Mississippi setting example for drone use in federal forests
JACKSON, Miss. (WDAM) - The National Forests in Mississippi are leading the nation in using unmanned aircraft systems, commonly referred to as drones, as a natural resource management tooli and responding to emergencies, such as wildfires.
Jeff Goyings, assistant fire management officer for the National Forests in Mississippi, said UAS technology provides safety.
“UAS technology allows us to perform many of the same tasks, but without exposing employees to the high-risk operations associated with manned aviation within the fire environment.” Goyings said.
The Forest Service currently uses the technologies to support a host of emergency response and natural resource management activities, including wildfire suppression, prescribed burns, forest health, research, recreational impacts, mapping and law enforcement missions.
This year, the National Forests in Mississippi prescribe burned more than 41,000 forest acres with drone aerial ignitions as part of treatments designed to improve the overall habitat and reduce the potential for catastrophic wildfires.
Goyings said that the main safety benefit of using UAS to ignite prescribed burns is removing the need to put personnel in an aircraft operating at low speeds and low altitudes.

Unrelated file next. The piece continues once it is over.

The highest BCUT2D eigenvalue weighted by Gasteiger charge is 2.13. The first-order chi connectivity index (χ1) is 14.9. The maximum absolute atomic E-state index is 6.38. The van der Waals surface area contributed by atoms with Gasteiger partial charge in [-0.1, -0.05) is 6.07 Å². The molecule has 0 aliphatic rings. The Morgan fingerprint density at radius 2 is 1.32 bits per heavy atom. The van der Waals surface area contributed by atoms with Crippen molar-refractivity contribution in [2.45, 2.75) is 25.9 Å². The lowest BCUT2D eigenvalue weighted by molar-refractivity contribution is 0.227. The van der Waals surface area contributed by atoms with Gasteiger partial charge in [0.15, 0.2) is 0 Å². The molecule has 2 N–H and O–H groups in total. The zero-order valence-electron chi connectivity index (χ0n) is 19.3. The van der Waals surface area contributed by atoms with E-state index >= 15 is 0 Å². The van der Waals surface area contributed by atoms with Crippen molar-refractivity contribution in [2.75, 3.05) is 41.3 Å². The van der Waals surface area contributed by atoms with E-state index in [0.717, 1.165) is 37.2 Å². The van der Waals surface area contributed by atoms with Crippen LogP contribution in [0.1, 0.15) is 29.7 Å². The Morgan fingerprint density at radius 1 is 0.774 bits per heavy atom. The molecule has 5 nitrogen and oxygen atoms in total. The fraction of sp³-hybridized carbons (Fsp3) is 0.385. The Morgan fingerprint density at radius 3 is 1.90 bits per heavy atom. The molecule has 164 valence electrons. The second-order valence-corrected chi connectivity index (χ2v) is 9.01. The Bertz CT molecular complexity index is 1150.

Secondary benefits come from the ability to have infrared capability to monitor fire behavior, fire progression and thermal outputs in real time.
The cost savings of operating a drone versus manned aircraft is also substantial. Manned aircraft for aerial ignition often cost around $3,000 per hour while drones run about 30 cents per hour of flight time, depending on aircraft.
Thanks to developments in remote-sensing technologies, such as multispectral cameras and LiDar, future drones should help produce high-definition topographical maps and locate previously unknown archeological sites.
Such drones also would be able to create three-dimensional vegetation maps capable of discerning individual species type, as well as the health and timber size at the individual tree level.
The National Forests in Mississippi currently has two, fully-qualified aerial ignition pilots and one trainee pilot on staff.
The process to become a fully-certified UAS pilot with aerial ignitions qualifications takes between three to five years. Candidates must first pass a written test at a Federal Aviation Administration testing facility, followed by attending several in-person classes that incorporate hands-on exercises.
“There are so many benefits to using UAS with minimal exposure to the folks on the ground,” said Daron Reynolds, forest fire management staff officer.
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